As you all know, Tzahal was voted as the next Nation Pack for Wargame: Red Dragon. And we haven’t been twiddling our thumbs since the results were published…
Although some vehicles & aircrafts are still being modeled as we speak, units balance is already well on its way. It is therefore the perfect time to ask game designer Félix “FLX” Habert how Israel is shaping up as a Wargame nation … and to extract some pro-tips from
the sly b… our esteemed colleague.
As you may have learnt by now, Israel will be a stand-alone nation, meaning it won’t be combined with any other nation into a coalition. Yet, despite that, “Israel’s national deck will be a competitive one” according to FLX, “fielding weapons & vehicles both varied and modern, making it able to stand up to any of the most played decks“.
Regarding ground units, Tzahal’s strong suits will be its “mighty tanks, extremely efficient ATGMs, a varied infantry selection and a reliable artillery support“.
The mighty tanks FLX is referring to are the Merkava family of course: heavily armored up front, they are much more fragile if outflanked. But although Merkava are Israel’s sole indigenous designs, they won’t be its only choices: the IDF also fields British (Centurion) & American (M60) import tanks, some of them heavily modified, and even some tanks of Soviet design (T-55, PT-76) salvaged from its neighbors’ armies in previous wars!
At the beginning of Wargame‘s timeframe, Israel relied only on foreign ATGM, mostly TOW and … M47 Dragon! This latter fact should suffice to explain why they frantically worked from the late 70’s to develop their own weapon systems! It proved fruitful though, for Israel has since been developing and testing very efficient anti-tank missiles: the Spike family (infantry & vehicle variants), MAPATS (TOW-2 modification) or LAHAT (gun-missile). Most of them are favoring long range and/or accuracy over extreme damage.
And then comes the dreadful Nimrod missile which, by our expert’s own words “is a purveyor of dreams” …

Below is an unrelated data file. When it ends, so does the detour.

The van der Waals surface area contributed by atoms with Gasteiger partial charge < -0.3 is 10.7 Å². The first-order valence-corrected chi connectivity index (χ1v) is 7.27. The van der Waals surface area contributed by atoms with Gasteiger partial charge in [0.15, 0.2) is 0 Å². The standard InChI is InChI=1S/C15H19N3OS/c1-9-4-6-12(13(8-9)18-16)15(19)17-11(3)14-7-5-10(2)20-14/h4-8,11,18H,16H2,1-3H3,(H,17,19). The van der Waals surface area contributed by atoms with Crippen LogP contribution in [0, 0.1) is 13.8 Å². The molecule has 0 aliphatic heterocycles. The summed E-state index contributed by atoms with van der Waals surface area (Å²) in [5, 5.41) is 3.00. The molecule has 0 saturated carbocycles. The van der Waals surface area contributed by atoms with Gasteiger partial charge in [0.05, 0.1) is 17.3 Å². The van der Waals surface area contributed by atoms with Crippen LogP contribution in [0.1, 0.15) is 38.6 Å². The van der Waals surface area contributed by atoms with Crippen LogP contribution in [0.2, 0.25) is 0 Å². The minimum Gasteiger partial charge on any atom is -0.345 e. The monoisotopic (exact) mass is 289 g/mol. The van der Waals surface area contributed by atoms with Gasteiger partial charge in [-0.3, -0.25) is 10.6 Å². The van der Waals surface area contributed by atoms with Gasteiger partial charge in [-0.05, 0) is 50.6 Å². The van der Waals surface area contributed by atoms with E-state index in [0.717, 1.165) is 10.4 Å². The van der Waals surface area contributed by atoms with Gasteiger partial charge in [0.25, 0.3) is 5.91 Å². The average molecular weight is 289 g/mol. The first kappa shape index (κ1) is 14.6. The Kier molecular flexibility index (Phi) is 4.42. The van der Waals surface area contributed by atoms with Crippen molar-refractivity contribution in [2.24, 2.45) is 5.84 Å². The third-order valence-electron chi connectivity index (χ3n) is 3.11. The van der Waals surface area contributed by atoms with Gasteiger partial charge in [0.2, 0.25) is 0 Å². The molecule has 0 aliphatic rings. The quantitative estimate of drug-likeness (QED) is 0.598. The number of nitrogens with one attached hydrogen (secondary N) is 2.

Tzahal’s infantry units cover most infantry role & deck types, from regular (Rovait) & reserve (Miluim) squads to Marine (Givati) & Airborne (Tzanhanim) ones, backed up by MANPAD, FIST & ATGM team. Of course, specialized command, recon (Bedouin), commando (Shayetet 13) & Special Forces (Maglan) will be there too to perform their specific tasks.
The IDF’s final forte lies in its artillery support. And yet, as a matter of fact, rare are the state-of-the-art weapons here, instead Tzahal’s artillery arm has learned how to make the better use of good ol’guns.
Hence the presence of some old WW2 Sherman tanks mounting unusual guns, such as the Makmat self-propelled heavy 160mm (!) mortar or the MAR-240 MLRS. Israel’s heavy guns are mostly American ones: Rochev & Doher (M109) & Kardom (M110A2), but also with some local improvements such as the Romach (M107) firing ERFB rounds at extreme range or the Sholef mounting a Finnish gun on a heavily armored Merkava chassis.
Israel will also field its own range of MLRS. Aside from the MAR-240 mentioned above, the heavy MAR-290 on Centurion chassis and much smaller LAR-160 will allow Tzahal a wide array of ammunitions’ loadouts.
Tzahal can also rely on the Israeli Air Force, with a vast inventory of both American (A-4, F-4, F-15 & F-16) and French (Mirage III & Mirage V) planes, as well as indigenous variants (Kfir) or even prototype (Lavi).
The IAF will “provide an effective ground support with several laser-guided bombs loadouts, supported by modern SEADs and fighter planes“.
Unlike the fixed-wing aircrafts, Israel’s helicopter force is strongly dedicated to anti-tank duty, with several Lahatut (TOW Defender) variants and culminating with the Peten (Apache) tank hunter in full-Hellfire mode.
Tzefa (Cobra) will provide some more versatile gunship/close-support loadouts.
Yet, “Israel will have its weak points, the main one being its air defense: all its best SAM (Hawks & variants) & SPAAG (Vulcan & variants) are indeed radar-guided and thus vulnerable to SEAD attack, leaving its air-defense to short-ranged weapon systems“, such as old-fashioned twin-20mm guns (BTR-152 TCM 20) and light IR SAM (Chapparal & Stingers) when all radars are turned off.
Also, “one of Israel’s gameplay specificities will be its utter lack of IFV“, notwithstanding one Merkava being configured in transport mode (meaning very, very few 105mm ammo!). Yet, they make up for this lack of combat transports with widely available super-heavy APCs such as the Nagmachon & Achzarit. With MBT-grade armor, including armored roof resilient to cluster bombs, those transports, although lightly armed, should be able to bring your infantry into the thick of the fight safely.
Nation Pack: Israel for Wargame: Red Dragon will be released on Octobre 4th, 2016.
In the meantime, if you want more details about Tzahal in Wargame, make sur to watch our Twitch session on Monday, September 19th, at 7 PM (Paris’ time): some Eugen members will be facing each other in an Alpha-balanced version of incoming Nation Pack: Israel.
And if you have any more questions regarding Nation Pack: Israel, feel free to ask them here.